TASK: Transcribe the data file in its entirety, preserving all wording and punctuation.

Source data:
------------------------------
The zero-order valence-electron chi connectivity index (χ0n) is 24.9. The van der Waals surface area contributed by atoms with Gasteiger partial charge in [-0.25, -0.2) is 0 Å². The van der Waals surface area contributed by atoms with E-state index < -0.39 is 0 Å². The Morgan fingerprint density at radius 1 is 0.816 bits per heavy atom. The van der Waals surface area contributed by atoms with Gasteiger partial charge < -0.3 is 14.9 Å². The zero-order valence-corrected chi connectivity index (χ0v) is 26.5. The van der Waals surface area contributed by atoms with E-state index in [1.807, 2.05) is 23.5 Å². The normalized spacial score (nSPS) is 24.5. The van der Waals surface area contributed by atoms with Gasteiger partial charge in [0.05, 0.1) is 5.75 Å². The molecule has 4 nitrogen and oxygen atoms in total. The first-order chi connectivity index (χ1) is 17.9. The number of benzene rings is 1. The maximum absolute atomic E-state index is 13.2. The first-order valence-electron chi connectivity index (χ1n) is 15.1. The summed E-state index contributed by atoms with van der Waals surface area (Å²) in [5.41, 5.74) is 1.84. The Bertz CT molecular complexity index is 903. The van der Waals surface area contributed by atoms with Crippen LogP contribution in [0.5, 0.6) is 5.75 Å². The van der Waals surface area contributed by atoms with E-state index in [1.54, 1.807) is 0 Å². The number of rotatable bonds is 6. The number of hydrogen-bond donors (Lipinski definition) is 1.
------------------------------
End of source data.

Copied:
The zero-order valence-electron chi connectivity index (χ0n) is 24.9. The van der Waals surface area contributed by atoms with Gasteiger partial charge in [-0.25, -0.2) is 0 Å². The van der Waals surface area contributed by atoms with E-state index < -0.39 is 0 Å². The Morgan fingerprint density at radius 1 is 0.816 bits per heavy atom. The van der Waals surface area contributed by atoms with Gasteiger partial charge < -0.3 is 14.9 Å². The zero-order valence-corrected chi connectivity index (χ0v) is 26.5. The van der Waals surface area contributed by atoms with E-state index in [1.807, 2.05) is 23.5 Å². The normalized spacial score (nSPS) is 24.5. The van der Waals surface area contributed by atoms with Gasteiger partial charge in [0.05, 0.1) is 5.75 Å². The molecule has 4 nitrogen and oxygen atoms in total. The first-order chi connectivity index (χ1) is 17.9. The number of benzene rings is 1. The maximum absolute atomic E-state index is 13.2. The first-order valence-electron chi connectivity index (χ1n) is 15.1. The summed E-state index contributed by atoms with van der Waals surface area (Å²) in [5.41, 5.74) is 1.84. The Bertz CT molecular complexity index is 903. The van der Waals surface area contributed by atoms with Crippen LogP contribution in [0.5, 0.6) is 5.75 Å². The van der Waals surface area contributed by atoms with E-state index in [1.54, 1.807) is 0 Å². The number of rotatable bonds is 6. The number of hydrogen-bond donors (Lipinski definition) is 1.